RICHMOND, VA (WWBT) - When you buy fruits and vegetables, you choose the best looking ones, right? You may not know that about one third of produce grown in the world gets thrown out simply because it's considered "ugly," according to estimates from the United Nations Environment Program.
Would you choose a tomato that had a bump on the skin? Duane Slyder, with online farmers market Farm Table, showed us examples of a so-called "ugly" tomato.
"It has a little bump on it. There's nothing wrong with that tomato whatsoever, but that little bump. You wouldn't see that at the grocery store," said Slyder.
What about a two-legged radish? "You can see this one has two tendrils," said Slyder. "You definitely wouldn't see this one [for sale]."
You won't find these fruits and veggies in most grocery stores. They're considered too "ugly" to sell, even though they may be as fresh and nutritious as others from the same crop.
The United Nations estimates that one third of produce grown in the world gets thrown out because it's ugly. Some of it gets used for fertilizer, to feed livestock, or given to food banks. But most gets thrown away.
"That's 30 percent of perfectly edible food that could be going toward feeding people that need the food," said Carlyn Covington with Farm Table.
In response, stores in Europe and Australia launched ads supporting an effort called the Ugly Food Movement to create demand for this produce. They started selling it at discount. At France's Intermarche grocery chain, store traffic increased 24 percent.
"Who says you're not eligible for supermarkets, who?" asked an Intermarche ad for a two legged carrot. "You've got to start believing in yourself. Otherwise, nobody else will!"
Now the Ugly Food Movement is starting to take root in the U.S. Farm Table includes some ugly fruits and vegetables in its home-delivered produce.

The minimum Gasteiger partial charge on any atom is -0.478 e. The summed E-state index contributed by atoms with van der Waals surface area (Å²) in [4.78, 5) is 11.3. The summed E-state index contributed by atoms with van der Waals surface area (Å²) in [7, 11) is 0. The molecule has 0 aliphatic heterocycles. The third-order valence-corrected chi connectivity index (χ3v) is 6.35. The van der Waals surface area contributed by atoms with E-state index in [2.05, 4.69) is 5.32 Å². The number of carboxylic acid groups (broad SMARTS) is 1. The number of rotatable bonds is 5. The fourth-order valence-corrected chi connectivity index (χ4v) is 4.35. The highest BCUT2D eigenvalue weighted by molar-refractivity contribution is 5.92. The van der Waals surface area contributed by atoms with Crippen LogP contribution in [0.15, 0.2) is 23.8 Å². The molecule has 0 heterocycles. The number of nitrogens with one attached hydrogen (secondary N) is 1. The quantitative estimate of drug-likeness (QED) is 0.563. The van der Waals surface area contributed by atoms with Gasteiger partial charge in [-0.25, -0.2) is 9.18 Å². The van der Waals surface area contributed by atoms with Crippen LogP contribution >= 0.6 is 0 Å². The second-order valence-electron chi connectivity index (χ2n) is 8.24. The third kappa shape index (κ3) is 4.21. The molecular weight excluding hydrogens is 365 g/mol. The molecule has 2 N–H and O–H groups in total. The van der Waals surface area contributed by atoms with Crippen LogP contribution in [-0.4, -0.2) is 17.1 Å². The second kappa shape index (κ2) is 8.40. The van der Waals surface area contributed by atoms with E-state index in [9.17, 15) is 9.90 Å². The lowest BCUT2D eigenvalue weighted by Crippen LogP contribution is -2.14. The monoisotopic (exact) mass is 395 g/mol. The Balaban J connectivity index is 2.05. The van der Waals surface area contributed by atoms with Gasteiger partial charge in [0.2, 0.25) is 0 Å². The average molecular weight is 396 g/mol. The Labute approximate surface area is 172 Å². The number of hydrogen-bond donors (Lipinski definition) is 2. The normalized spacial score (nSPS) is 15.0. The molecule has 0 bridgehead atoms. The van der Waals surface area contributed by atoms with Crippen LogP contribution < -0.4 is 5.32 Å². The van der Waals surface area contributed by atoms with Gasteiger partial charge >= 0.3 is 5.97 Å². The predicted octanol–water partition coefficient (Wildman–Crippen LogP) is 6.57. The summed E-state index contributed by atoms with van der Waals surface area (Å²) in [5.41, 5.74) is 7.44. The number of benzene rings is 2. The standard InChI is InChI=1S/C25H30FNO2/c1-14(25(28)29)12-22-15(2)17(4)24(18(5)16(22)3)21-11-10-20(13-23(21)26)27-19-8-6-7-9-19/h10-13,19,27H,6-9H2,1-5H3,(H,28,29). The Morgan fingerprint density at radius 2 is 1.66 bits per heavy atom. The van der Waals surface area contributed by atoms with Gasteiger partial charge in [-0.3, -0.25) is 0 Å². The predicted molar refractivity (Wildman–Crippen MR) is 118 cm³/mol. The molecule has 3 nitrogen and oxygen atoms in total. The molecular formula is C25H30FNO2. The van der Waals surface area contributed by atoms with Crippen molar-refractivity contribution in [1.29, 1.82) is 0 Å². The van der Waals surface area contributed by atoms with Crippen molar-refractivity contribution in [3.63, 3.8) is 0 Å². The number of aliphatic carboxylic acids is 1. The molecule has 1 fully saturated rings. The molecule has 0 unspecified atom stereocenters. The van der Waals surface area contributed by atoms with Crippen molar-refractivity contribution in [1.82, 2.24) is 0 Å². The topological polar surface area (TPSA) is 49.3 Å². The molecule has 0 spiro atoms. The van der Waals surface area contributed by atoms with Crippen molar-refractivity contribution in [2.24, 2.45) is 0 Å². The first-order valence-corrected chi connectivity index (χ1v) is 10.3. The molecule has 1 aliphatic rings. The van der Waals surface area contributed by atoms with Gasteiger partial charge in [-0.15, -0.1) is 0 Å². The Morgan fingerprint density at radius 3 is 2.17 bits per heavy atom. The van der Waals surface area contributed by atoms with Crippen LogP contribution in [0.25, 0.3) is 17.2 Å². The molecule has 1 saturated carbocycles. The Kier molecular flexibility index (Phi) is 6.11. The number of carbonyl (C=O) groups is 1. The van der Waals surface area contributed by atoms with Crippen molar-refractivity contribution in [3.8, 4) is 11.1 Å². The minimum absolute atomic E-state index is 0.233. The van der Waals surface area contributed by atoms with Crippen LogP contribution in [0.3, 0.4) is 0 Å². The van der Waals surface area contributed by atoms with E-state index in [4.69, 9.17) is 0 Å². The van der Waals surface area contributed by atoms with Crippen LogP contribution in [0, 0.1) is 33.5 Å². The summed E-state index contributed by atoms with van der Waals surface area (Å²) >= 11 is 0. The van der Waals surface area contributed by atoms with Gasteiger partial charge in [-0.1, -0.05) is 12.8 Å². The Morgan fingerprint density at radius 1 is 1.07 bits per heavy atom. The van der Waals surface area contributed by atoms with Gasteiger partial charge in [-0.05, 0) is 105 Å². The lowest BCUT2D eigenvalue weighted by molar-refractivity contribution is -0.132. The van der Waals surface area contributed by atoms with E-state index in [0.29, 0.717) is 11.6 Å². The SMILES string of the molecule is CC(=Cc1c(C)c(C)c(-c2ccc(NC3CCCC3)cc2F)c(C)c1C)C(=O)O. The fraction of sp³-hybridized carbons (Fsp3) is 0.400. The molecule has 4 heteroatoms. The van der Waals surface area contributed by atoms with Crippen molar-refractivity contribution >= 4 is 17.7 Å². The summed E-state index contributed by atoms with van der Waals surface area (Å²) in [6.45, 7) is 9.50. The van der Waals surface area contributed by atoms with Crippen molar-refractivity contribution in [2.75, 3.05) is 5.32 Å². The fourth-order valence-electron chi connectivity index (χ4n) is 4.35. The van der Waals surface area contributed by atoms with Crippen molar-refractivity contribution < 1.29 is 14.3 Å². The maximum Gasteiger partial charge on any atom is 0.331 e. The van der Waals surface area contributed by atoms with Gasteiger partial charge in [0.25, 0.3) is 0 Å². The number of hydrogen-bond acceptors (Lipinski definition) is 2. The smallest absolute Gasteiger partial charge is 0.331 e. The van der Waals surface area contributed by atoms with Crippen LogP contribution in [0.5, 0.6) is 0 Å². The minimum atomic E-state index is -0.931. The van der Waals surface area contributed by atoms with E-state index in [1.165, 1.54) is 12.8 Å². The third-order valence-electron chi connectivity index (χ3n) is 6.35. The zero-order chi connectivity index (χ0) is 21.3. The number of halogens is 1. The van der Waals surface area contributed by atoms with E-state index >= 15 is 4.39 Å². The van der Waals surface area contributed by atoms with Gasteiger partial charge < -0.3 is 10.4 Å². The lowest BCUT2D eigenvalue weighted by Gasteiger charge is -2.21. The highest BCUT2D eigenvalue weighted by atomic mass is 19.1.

"It doesn't matter what it looks like," said Slyder. "What matters is how it tastes and how nutritious it is."
Homegrown Virginia, a food packaging service, invites local farmers to bring their ugly produce in for canning. And Bon Appetit Management Company launched its Imperfectly Delicious Produce Program, sending ugly foods to restaurants and cafeterias that it serves nationwide.
We asked grocery chains in Central Virginia if they support the "Ugly Food Movement." Two chains responded"
Wegmans sent us a video showing how they reduce waste by donating surplus food. "Wegmans donated 15 million pounds of food to food banks," says the video. Wegmans says it is also experimenting with turning food waste into bio-fuel.
Kroger told us, "When we do have produce that's misshapen, small or disfigured, we verify that the quality is still good and then offer the product at a discounted price."
If you want to support the Ugly Food Movement as a consumer, you can usually find so-called ugly produce at farmer's markets and discount grocery stores.
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